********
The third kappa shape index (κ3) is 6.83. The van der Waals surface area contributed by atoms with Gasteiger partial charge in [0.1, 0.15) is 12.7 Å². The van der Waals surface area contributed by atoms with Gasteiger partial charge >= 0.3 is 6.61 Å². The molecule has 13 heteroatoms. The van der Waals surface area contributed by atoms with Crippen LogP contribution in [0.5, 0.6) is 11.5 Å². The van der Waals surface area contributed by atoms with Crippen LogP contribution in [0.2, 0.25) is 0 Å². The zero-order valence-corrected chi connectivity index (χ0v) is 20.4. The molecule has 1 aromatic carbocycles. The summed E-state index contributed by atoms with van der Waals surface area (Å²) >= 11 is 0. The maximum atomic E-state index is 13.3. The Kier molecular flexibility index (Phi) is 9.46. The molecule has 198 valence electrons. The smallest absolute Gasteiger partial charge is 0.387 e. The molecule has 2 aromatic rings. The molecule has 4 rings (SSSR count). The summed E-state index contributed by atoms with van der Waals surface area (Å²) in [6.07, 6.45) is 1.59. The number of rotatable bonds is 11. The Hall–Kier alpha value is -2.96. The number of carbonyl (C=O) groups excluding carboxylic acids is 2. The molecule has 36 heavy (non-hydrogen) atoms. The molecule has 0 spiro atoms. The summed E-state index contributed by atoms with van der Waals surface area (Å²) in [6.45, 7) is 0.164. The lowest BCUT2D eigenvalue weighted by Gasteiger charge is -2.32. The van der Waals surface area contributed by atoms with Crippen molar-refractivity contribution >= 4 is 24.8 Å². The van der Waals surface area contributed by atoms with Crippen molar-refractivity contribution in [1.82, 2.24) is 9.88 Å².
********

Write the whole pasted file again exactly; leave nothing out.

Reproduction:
The third kappa shape index (κ3) is 6.83. The van der Waals surface area contributed by atoms with Gasteiger partial charge in [0.1, 0.15) is 12.7 Å². The van der Waals surface area contributed by atoms with Gasteiger partial charge >= 0.3 is 6.61 Å². The molecule has 13 heteroatoms. The van der Waals surface area contributed by atoms with Crippen LogP contribution in [0.5, 0.6) is 11.5 Å². The van der Waals surface area contributed by atoms with Crippen LogP contribution in [0.2, 0.25) is 0 Å². The zero-order valence-corrected chi connectivity index (χ0v) is 20.4. The molecule has 1 aromatic carbocycles. The summed E-state index contributed by atoms with van der Waals surface area (Å²) >= 11 is 0. The maximum atomic E-state index is 13.3. The Kier molecular flexibility index (Phi) is 9.46. The molecule has 198 valence electrons. The smallest absolute Gasteiger partial charge is 0.387 e. The molecule has 2 aromatic rings. The molecule has 4 rings (SSSR count). The summed E-state index contributed by atoms with van der Waals surface area (Å²) in [6.07, 6.45) is 1.59. The number of rotatable bonds is 11. The Hall–Kier alpha value is -2.96. The number of carbonyl (C=O) groups excluding carboxylic acids is 2. The molecule has 36 heavy (non-hydrogen) atoms. The molecule has 0 spiro atoms. The summed E-state index contributed by atoms with van der Waals surface area (Å²) in [6.45, 7) is 0.164. The lowest BCUT2D eigenvalue weighted by Gasteiger charge is -2.32. The van der Waals surface area contributed by atoms with Crippen molar-refractivity contribution >= 4 is 24.8 Å². The van der Waals surface area contributed by atoms with Crippen molar-refractivity contribution in [1.82, 2.24) is 9.88 Å².